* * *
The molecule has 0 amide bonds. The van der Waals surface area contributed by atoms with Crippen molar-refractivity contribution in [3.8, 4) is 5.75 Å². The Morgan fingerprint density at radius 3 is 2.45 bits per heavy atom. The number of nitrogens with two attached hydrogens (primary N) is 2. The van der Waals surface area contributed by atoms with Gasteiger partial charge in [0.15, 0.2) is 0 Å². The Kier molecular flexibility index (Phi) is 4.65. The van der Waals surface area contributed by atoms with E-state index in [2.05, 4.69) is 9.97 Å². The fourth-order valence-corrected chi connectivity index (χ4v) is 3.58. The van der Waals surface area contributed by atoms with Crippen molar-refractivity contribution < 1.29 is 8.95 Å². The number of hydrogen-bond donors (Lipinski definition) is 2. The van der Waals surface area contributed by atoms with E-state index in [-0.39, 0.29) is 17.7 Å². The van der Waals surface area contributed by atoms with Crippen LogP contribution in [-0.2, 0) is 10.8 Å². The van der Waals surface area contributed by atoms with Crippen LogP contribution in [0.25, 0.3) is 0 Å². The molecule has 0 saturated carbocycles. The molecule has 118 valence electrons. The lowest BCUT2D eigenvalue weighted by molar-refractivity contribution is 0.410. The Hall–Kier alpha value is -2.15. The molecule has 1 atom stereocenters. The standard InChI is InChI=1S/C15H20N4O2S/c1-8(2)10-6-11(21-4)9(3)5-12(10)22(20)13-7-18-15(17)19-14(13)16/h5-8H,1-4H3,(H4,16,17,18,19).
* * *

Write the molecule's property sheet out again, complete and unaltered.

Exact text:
The molecule has 0 amide bonds. The van der Waals surface area contributed by atoms with Crippen molar-refractivity contribution in [3.8, 4) is 5.75 Å². The Morgan fingerprint density at radius 3 is 2.45 bits per heavy atom. The number of nitrogens with two attached hydrogens (primary N) is 2. The van der Waals surface area contributed by atoms with Gasteiger partial charge in [0.15, 0.2) is 0 Å². The Kier molecular flexibility index (Phi) is 4.65. The van der Waals surface area contributed by atoms with E-state index in [2.05, 4.69) is 9.97 Å². The fourth-order valence-corrected chi connectivity index (χ4v) is 3.58. The van der Waals surface area contributed by atoms with Crippen molar-refractivity contribution < 1.29 is 8.95 Å². The number of hydrogen-bond donors (Lipinski definition) is 2. The van der Waals surface area contributed by atoms with E-state index in [-0.39, 0.29) is 17.7 Å². The van der Waals surface area contributed by atoms with Crippen LogP contribution in [-0.2, 0) is 10.8 Å². The van der Waals surface area contributed by atoms with Crippen LogP contribution in [0.25, 0.3) is 0 Å². The molecule has 0 saturated carbocycles. The molecule has 118 valence electrons. The lowest BCUT2D eigenvalue weighted by molar-refractivity contribution is 0.410. The Hall–Kier alpha value is -2.15. The molecule has 1 atom stereocenters. The standard InChI is InChI=1S/C15H20N4O2S/c1-8(2)10-6-11(21-4)9(3)5-12(10)22(20)13-7-18-15(17)19-14(13)16/h5-8H,1-4H3,(H4,16,17,18,19).